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There are more elections on the horizon-the Législatives to determine the composition of the Assemblée Nationale will be held on 11 and 18 June.  Although President Emmanuel Macron’s economic programme should boost the French economy, full implementation would be difficult if he does not win a majority in parliament. Andy Cates, Chief Eurozone Economist, takes a look at some of the possible scenarios that could emerge from the parliamentary elections and its impact on France’s political and economic destiny.

French politics again

On 11 and 18 June voters in France will head to the polls again to vote for the 577 députés (i.e. members) of the 15th Assemblée Nationale, i.e. the lower house of the legislature. Each député represents a single-seat constituency and the composition of the Assemblée Nationale will be crucial for President Macron as his pro-growth agenda. Without a like-minded parliamentary majority, many of his pro-growth reforms will be in jeopardy

An uphill battle for a majority

We believe it will be difficult for En Marche (EM) to win a parliamentary majority. Not only will it have to battle tooth and nail for control of the legislature with The Republicans (LR), the party will also face stiff electoral challenges from both the Front National and La France insoumise (FI)-the far-left party led by Mr Mélanchon.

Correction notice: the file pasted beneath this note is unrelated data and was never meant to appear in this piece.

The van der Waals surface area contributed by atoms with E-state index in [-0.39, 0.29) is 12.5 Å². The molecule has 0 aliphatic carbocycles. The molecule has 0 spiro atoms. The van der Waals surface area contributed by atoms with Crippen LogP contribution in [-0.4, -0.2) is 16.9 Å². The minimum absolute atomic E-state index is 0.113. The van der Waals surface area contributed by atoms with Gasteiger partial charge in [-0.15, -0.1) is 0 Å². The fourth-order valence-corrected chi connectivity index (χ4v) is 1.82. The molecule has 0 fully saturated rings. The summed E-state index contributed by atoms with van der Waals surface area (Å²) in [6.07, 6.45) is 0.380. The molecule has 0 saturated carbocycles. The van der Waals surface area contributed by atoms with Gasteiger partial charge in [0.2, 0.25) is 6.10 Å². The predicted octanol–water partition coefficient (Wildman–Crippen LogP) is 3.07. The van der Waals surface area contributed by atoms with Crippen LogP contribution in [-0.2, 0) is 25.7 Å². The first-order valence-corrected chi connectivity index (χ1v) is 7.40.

Although Mr Macron won the second round of the Presidential election with 66.1% of the vote, we still have to assume that his — and, therefore, EM’s — ‘core’ vote is much closer to his first round return of 24%. Many of the voters that voted for Mr Macron in the second round only voted for him to prevent Marine Le pen from winning the presidency. It is therefore only fair to assume that many will revert to their first-choice party on 11 June.

Furthermore, Mr Macron pledges to draw half of his party’s candidates from civil society (i.e. with little or no experience of fighting an election campaign) and to not enter into local electoral pacts may make it even more challenging for his party to secure a majority. Even if EM is able to field candidates for all 577 seats, as Mr Macron has claimed, it is likely that EM candidates will face one or more candidates from a party that has historically enjoyed a greater level of ‘core’ support in the region.

Four scenarios

Pulling all that we know presently together, we think there are four main scenarios for the outcome of the legislature elections.

35% probability-A post-election EM-led majority ‘coalition’

In this scenario EM fails to win a majority, but outperforms current expectations by winning a large plurality. The two most obvious parties to be pulled into a subsequent coalition are – the centrist Democratic movement (MoDem, which won only two seats in 2012) and the centre-right Union of Democrats and Independents (UDI, which is associated with 14 seats currently through affiliated parties). A coalition would (excusably) let Mr Macron off the hook as far as awarding portfolios to individuals that already have ministerial experience is concerned.